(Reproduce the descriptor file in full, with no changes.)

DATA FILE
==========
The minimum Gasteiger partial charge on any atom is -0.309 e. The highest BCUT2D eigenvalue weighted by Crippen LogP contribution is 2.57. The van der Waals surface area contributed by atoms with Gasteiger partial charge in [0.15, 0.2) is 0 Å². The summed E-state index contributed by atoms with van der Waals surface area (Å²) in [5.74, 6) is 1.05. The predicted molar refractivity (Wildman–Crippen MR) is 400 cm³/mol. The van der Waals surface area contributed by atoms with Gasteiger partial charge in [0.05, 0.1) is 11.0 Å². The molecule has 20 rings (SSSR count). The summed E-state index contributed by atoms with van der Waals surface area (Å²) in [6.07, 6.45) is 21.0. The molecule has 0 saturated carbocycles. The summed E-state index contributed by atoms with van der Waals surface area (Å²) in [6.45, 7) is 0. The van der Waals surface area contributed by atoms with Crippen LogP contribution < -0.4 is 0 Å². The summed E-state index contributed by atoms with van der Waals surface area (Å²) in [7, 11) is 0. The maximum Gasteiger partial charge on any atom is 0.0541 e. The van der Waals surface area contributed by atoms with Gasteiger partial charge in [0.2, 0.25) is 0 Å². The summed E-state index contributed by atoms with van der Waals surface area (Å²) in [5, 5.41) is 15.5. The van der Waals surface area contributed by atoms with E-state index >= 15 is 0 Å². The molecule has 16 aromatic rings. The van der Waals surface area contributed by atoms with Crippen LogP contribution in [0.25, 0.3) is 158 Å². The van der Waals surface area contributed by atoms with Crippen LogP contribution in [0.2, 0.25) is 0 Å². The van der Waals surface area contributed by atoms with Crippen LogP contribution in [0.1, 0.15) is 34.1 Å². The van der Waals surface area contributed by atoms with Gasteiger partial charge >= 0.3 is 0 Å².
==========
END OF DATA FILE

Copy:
The minimum Gasteiger partial charge on any atom is -0.309 e. The highest BCUT2D eigenvalue weighted by Crippen LogP contribution is 2.57. The van der Waals surface area contributed by atoms with Gasteiger partial charge in [0.15, 0.2) is 0 Å². The summed E-state index contributed by atoms with van der Waals surface area (Å²) in [5.74, 6) is 1.05. The predicted molar refractivity (Wildman–Crippen MR) is 400 cm³/mol. The van der Waals surface area contributed by atoms with Gasteiger partial charge in [0.05, 0.1) is 11.0 Å². The molecule has 20 rings (SSSR count). The summed E-state index contributed by atoms with van der Waals surface area (Å²) in [6.07, 6.45) is 21.0. The molecule has 0 saturated carbocycles. The summed E-state index contributed by atoms with van der Waals surface area (Å²) in [6.45, 7) is 0. The van der Waals surface area contributed by atoms with Crippen LogP contribution < -0.4 is 0 Å². The summed E-state index contributed by atoms with van der Waals surface area (Å²) in [7, 11) is 0. The maximum Gasteiger partial charge on any atom is 0.0541 e. The van der Waals surface area contributed by atoms with Gasteiger partial charge in [0.2, 0.25) is 0 Å². The summed E-state index contributed by atoms with van der Waals surface area (Å²) in [5, 5.41) is 15.5. The van der Waals surface area contributed by atoms with E-state index >= 15 is 0 Å². The molecule has 16 aromatic rings. The van der Waals surface area contributed by atoms with Crippen LogP contribution in [0.25, 0.3) is 158 Å². The van der Waals surface area contributed by atoms with Crippen LogP contribution in [0.2, 0.25) is 0 Å². The van der Waals surface area contributed by atoms with Crippen LogP contribution in [0.1, 0.15) is 34.1 Å². The van der Waals surface area contributed by atoms with Gasteiger partial charge >= 0.3 is 0 Å².